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From Benoit Chesneau <bchesn...@gmail.com>
Subject Re: Erlang vs JavaScript
Date Sun, 18 Aug 2013 06:29:49 GMT
On Sun, Aug 18, 2013 at 6:51 AM, Thanos Vassilakis <thanosv@gmail.com>wrote:

> Build views performance gains:
> Python 4-6 times faster + less memory


Whatever the results of this benchmark are, this not the first time, I
heard that the python engine is faster than the Javascript one. I wonder
what could make it faster than the javascript engine. Since the protocol
and encode/decode steps are the same, this is likely an issue in the
couchjs program. That would be interesting to see where the JS engine lost
times and eventually fix it.



> On Aug 16, 2013, at 18:54, Jan Lehnardt <jan@apache.org> wrote:
>
> > I think it is worth putting Jason’s and Jens’s viewpoints on a scale of
> “learning to live with the pain” and “finding relief for the pain”, where
> “pain” is any of View Build Time or View Index Time from Jason’s glossary.
> >
> > If living with the pain works for you, Jason’s point of view is very
> valuable because all you need to is accept the current situation :)
> >
> > But I think it is also worth considering that there are scenarios where
> living with the pain is just not a fun or viable thing to do and then
> finding relief for the pain is a good strategy.
> >
> > This thread started a fork on dev@ with concrete engineering
> suggestions on how to make this a reality in CouchDB, so please join us
> there if you want to help out.
> >
> > Best
> > Jan
> > --
> >
> >
> > On Aug 16, 2013, at 17:24 , Jason Smith <jhs@apache.org> wrote:
> >
> >> On Fri, Aug 16, 2013 at 10:16 PM, Jens Alfke <jens@couchbase.com>
> wrote:
> >>
> >>>
> >>> On Aug 15, 2013, at 10:14 AM, Jason Smith <jhs@apache.org> wrote:
> >>>
> >>>> To restate my final sentence which you quoted: Accessing a view is an
> >>> index
> >>>> scan, it hardly matters what the total data size is; therefore after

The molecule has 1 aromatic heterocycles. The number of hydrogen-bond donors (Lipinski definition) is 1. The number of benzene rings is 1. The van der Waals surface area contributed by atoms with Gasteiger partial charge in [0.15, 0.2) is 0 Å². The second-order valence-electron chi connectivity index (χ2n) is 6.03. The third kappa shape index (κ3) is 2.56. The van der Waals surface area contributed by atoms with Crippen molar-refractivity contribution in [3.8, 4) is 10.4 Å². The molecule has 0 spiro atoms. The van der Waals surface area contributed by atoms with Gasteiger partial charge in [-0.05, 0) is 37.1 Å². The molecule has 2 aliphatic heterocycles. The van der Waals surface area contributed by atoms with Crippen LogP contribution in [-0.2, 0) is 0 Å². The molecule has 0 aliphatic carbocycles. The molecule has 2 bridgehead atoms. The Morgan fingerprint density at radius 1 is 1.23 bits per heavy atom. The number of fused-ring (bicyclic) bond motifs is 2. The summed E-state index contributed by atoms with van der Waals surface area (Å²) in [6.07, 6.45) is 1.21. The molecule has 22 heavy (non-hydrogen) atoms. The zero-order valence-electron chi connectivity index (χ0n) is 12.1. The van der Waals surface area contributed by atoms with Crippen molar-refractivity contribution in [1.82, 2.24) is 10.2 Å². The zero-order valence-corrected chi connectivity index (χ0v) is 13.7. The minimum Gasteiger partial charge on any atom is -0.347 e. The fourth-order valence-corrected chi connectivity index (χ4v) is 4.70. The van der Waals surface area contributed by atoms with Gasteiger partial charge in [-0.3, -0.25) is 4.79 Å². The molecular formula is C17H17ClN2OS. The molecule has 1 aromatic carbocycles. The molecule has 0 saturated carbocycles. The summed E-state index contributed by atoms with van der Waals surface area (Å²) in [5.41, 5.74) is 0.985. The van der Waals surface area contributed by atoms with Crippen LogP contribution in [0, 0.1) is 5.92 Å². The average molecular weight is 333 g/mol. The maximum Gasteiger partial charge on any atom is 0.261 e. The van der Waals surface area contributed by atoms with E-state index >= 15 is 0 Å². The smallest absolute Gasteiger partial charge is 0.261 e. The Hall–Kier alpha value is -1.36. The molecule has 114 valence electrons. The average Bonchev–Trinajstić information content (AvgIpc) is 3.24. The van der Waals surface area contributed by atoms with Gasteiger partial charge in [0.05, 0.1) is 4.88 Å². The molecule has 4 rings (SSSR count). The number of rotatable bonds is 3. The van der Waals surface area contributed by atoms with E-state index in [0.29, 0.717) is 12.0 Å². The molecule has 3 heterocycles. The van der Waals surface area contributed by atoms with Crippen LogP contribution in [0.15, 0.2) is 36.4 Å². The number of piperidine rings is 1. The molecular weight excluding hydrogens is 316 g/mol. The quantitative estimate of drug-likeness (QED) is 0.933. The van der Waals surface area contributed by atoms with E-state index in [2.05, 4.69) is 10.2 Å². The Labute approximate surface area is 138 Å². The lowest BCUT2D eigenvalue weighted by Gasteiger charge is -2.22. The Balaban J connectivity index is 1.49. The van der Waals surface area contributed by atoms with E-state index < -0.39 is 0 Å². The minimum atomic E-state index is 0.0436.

> the
> >>>> building period, all views are basically always instantly available.
> >>>
> >>> You’re missing my point, Jason. Introducing an arbitrary “building
> period”
> >>> implies you don’t care about the latency between a database update and
> when
> >>> it becomes visible in view queries. As I said, that may be allowable in
> >>> some types of applications, but definitely not all. To repeat my
> example,
> >>> an e-commerce customer is not going to tolerate any “building period”
> >>> longer than a second or two in between their clicking “Add To Cart”
> and the
> >>> item showing up in their cart.
> >>>
> >>
> >> I agree. But a hypothetical "Add to cart" would only be one or two
> document
> >> updates. That will be reflected in a view query pretty quickly. The HTTP
> >> overhead is probably still the majority of the time spent; updating the
> >> view index to reflect the new cart will be negligible.
> >>
> >> Do we agree there? It occurs to me that you and I may work in different
> >> environments. Perhaps you are accustomed to much heavier update
> frequency
> >> than I.
> >>
> >> My own glossary:
> >>
> >> View build time: Building the views the first time you push a new design
> >> document into an existing database. Can take a very long time, but can
> be
> >> done "offline."
> >>
> >> View update time: The time it takes couch to update a view to reflect
> those
> >> updates which happened since either the view build, or the view update
> >> (whichever was more recent).
> >>
> >> To me, view update time is regrettable but for most applications
> >> (read-heavy) it is not much of a problem. View build time is not a
> concern
> >> because you can run it at your leisure and "promote" it to the true
> >> document ID using COPY. In most situations, native views solve a
> >> non-problem (although I've cited a few cromulent exceptions.)
> >
>

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